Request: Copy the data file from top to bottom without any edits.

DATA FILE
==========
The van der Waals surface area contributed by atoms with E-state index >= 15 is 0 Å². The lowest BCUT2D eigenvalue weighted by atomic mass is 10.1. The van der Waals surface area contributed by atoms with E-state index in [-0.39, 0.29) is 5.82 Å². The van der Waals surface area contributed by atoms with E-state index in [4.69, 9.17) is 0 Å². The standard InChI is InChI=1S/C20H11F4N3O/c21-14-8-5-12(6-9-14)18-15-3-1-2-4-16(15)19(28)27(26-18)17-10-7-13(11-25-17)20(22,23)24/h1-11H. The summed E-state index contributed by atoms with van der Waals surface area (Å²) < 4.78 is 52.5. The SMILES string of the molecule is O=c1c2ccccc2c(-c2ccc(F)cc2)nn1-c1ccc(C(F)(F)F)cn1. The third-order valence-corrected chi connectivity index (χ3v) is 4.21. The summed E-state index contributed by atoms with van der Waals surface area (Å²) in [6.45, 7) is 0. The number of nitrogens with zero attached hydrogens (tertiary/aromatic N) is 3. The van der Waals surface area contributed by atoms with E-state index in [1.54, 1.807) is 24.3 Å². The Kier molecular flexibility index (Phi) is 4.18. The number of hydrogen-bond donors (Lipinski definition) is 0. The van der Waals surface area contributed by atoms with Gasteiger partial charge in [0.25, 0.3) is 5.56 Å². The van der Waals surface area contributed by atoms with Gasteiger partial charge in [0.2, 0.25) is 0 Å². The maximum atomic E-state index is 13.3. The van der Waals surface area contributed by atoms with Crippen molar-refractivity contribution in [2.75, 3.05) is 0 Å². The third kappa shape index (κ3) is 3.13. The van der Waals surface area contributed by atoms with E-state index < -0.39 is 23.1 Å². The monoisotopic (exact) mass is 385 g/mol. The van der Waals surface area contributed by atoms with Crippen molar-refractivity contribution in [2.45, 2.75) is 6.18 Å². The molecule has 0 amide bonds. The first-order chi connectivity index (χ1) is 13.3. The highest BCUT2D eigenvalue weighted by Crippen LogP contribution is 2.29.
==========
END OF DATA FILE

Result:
The van der Waals surface area contributed by atoms with E-state index >= 15 is 0 Å². The lowest BCUT2D eigenvalue weighted by atomic mass is 10.1. The van der Waals surface area contributed by atoms with E-state index in [-0.39, 0.29) is 5.82 Å². The van der Waals surface area contributed by atoms with E-state index in [4.69, 9.17) is 0 Å². The standard InChI is InChI=1S/C20H11F4N3O/c21-14-8-5-12(6-9-14)18-15-3-1-2-4-16(15)19(28)27(26-18)17-10-7-13(11-25-17)20(22,23)24/h1-11H. The summed E-state index contributed by atoms with van der Waals surface area (Å²) < 4.78 is 52.5. The SMILES string of the molecule is O=c1c2ccccc2c(-c2ccc(F)cc2)nn1-c1ccc(C(F)(F)F)cn1. The third-order valence-corrected chi connectivity index (χ3v) is 4.21. The summed E-state index contributed by atoms with van der Waals surface area (Å²) in [6.45, 7) is 0. The number of nitrogens with zero attached hydrogens (tertiary/aromatic N) is 3. The van der Waals surface area contributed by atoms with E-state index in [1.54, 1.807) is 24.3 Å². The Kier molecular flexibility index (Phi) is 4.18. The number of hydrogen-bond donors (Lipinski definition) is 0. The van der Waals surface area contributed by atoms with Gasteiger partial charge in [0.25, 0.3) is 5.56 Å². The van der Waals surface area contributed by atoms with Gasteiger partial charge in [0.2, 0.25) is 0 Å². The maximum atomic E-state index is 13.3. The van der Waals surface area contributed by atoms with Crippen molar-refractivity contribution in [2.75, 3.05) is 0 Å². The third kappa shape index (κ3) is 3.13. The van der Waals surface area contributed by atoms with E-state index < -0.39 is 23.1 Å². The monoisotopic (exact) mass is 385 g/mol. The van der Waals surface area contributed by atoms with Crippen molar-refractivity contribution in [2.45, 2.75) is 6.18 Å². The molecule has 0 amide bonds. The first-order chi connectivity index (χ1) is 13.3. The highest BCUT2D eigenvalue weighted by Crippen LogP contribution is 2.29.